Laster Jony’s apparently a spread of chalets that nestles on a hillside that overlooks the beautiful bay of Tuk Tuk. The fact that there was no room available pretty much cemented the fact that it was indeed popular among budget travelers. There was a bar and a lounge area which was heavily decorated with Rasta elements. A little hello to the young lad who was probably in charge of looking after the bar led to a lengthy conversation about tourism prospects of Danau Toba – which was once at the top of the list of Indonesia’s top tourist destinations before other places like Bali, Komodo Islands and now Lombok took over.

View of the bay from Laster Jony’s

Mr. Loh was very eager to compare the tourism industry in Indonesia with (that of) Thailand, which he said is 30 years ahead. I was beginning to get quite uncomfortable when he kept singing praises for the tourism industry in Thailand, which according to him is very well managed and the reason why Thailand remains the top tourist destination in South East Asia, while hoping that Indonesia could do better than how it is doing now. Although the lad seemed to be taking in all the criticism with admirable calmness, I had to literally drag Mr. Loh out of the place before things got nasty.

We returned to the hostel from there, and prepared to enjoy our last night on Samosir island. Wanting to have a bit of me-time that night, I tip-toed my way to a restaurant called Casa di Manurung and ordered fried rice for dinner. As a bit of tradition for me to have a little bit of celebratory drink on the last day of my travel trip every time (although I still had one night in Parapat the night after), I ordered one big bottle of Bintang – the Indonesian famous local beer to come with the meal.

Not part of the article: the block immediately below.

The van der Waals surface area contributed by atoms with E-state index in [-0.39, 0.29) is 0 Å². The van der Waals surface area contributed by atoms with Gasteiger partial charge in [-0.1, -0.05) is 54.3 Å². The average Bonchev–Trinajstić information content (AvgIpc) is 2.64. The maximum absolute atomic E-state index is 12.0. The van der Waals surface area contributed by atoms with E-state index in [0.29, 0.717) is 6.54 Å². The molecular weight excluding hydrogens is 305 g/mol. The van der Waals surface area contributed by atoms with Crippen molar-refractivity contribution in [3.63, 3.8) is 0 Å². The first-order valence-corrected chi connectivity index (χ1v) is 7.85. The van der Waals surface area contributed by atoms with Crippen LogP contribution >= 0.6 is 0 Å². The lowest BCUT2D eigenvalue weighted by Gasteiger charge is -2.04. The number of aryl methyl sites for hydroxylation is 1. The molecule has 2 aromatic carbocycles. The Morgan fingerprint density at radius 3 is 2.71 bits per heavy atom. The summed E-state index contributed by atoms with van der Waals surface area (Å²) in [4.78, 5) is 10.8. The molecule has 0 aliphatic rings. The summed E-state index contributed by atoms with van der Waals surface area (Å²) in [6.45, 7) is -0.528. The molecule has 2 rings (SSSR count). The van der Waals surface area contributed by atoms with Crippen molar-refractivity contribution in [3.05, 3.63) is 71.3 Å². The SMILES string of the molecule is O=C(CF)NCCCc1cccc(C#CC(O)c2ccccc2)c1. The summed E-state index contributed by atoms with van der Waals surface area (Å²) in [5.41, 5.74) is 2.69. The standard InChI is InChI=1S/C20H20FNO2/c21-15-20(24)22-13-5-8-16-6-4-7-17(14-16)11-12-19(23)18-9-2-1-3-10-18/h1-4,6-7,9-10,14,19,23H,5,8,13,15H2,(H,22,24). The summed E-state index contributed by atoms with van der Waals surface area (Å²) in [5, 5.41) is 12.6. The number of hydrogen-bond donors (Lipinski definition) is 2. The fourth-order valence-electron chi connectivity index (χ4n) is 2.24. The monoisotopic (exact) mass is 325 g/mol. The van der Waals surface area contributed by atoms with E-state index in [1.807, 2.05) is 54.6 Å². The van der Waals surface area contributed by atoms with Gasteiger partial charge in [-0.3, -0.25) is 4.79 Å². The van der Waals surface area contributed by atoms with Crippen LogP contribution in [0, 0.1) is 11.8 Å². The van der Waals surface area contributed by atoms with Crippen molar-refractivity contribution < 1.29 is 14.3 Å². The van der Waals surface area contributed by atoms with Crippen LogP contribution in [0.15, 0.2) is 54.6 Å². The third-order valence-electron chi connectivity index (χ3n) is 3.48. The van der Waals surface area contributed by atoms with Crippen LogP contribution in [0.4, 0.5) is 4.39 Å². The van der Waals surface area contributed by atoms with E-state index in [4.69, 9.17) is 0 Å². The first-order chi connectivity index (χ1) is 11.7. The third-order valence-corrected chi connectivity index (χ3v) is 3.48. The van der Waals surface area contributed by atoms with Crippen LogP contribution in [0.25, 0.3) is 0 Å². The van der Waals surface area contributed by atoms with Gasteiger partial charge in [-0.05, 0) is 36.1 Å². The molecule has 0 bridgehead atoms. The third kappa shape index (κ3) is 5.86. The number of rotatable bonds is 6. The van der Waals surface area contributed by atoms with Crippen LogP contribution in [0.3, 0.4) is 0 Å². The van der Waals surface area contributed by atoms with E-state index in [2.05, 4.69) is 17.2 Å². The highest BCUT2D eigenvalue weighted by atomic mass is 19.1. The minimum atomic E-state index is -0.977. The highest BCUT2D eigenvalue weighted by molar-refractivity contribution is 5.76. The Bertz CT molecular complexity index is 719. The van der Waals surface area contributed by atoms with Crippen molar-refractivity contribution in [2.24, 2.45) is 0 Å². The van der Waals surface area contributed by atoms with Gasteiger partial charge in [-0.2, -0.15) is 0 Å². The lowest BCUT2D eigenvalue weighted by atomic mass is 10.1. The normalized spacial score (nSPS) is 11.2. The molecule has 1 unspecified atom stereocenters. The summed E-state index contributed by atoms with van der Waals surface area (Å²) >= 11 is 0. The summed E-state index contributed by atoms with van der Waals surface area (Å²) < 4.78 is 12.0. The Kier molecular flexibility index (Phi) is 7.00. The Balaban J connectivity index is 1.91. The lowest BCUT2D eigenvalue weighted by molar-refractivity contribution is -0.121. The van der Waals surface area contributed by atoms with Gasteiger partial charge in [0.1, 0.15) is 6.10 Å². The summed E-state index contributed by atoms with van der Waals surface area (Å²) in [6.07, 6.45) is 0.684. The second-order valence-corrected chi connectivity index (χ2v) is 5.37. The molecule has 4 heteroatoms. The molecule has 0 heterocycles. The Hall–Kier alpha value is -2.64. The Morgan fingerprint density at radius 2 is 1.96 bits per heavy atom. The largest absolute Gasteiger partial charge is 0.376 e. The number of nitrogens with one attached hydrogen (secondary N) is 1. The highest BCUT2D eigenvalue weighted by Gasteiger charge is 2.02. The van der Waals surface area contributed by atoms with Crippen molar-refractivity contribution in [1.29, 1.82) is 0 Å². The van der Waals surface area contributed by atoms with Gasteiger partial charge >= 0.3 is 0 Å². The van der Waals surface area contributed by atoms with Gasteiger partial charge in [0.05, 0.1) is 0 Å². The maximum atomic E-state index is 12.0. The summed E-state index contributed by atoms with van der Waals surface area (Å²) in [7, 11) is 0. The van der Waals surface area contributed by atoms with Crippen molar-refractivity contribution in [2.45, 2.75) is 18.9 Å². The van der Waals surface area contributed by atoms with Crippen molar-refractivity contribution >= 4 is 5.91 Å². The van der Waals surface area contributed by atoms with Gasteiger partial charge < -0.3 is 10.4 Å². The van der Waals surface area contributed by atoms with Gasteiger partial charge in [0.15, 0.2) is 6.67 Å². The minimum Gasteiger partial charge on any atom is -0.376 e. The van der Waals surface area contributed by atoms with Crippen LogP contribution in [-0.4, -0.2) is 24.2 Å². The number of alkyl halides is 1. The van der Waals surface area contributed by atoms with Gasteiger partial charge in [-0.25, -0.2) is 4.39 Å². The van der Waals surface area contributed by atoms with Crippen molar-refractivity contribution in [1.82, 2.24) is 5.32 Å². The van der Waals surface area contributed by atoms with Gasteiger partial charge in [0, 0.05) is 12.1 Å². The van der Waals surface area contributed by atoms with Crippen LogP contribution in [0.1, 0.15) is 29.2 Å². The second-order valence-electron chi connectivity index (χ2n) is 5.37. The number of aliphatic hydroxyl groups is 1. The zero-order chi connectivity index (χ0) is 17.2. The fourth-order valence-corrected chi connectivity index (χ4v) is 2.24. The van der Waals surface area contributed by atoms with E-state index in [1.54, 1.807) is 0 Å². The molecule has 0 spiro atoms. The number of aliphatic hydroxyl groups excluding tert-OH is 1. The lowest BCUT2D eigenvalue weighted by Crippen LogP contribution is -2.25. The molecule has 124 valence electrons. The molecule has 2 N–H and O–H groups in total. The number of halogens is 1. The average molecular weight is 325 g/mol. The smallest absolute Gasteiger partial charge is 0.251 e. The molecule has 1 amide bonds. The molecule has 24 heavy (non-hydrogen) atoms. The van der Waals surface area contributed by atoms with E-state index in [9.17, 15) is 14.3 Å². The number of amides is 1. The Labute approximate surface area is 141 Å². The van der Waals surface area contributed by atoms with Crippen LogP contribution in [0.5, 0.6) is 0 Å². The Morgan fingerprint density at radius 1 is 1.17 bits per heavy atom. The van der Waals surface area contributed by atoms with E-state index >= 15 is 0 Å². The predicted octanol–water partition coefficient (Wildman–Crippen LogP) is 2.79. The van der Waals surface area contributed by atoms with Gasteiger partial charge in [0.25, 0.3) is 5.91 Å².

I was on my second bottle of Bintang when the band group took to the stage and performed a fleet of songs, ranging from local Batak songs, to Indonesian mainstream songs, and even English songs. I was baffled because I pretty much had the whole place all to myself so they were literally performing to me, and no one else but to me alone.

Never had I ever experienced anywhere else before where a full band performed for me without the presence of any other person in the audience but me (apart from the staff members of course). In a way it felt awkward but in another it was quite a privilege. But then, I still felt quite relieved when a group of local youngsters came in later after which I felt free to tip-toe my way back to the hostel and immersed myself in the tipsiness that was beginning to demand for recognition in my sorry head.

It was sad that I would have to say goodbye to the beautiful Samosir island the next morning.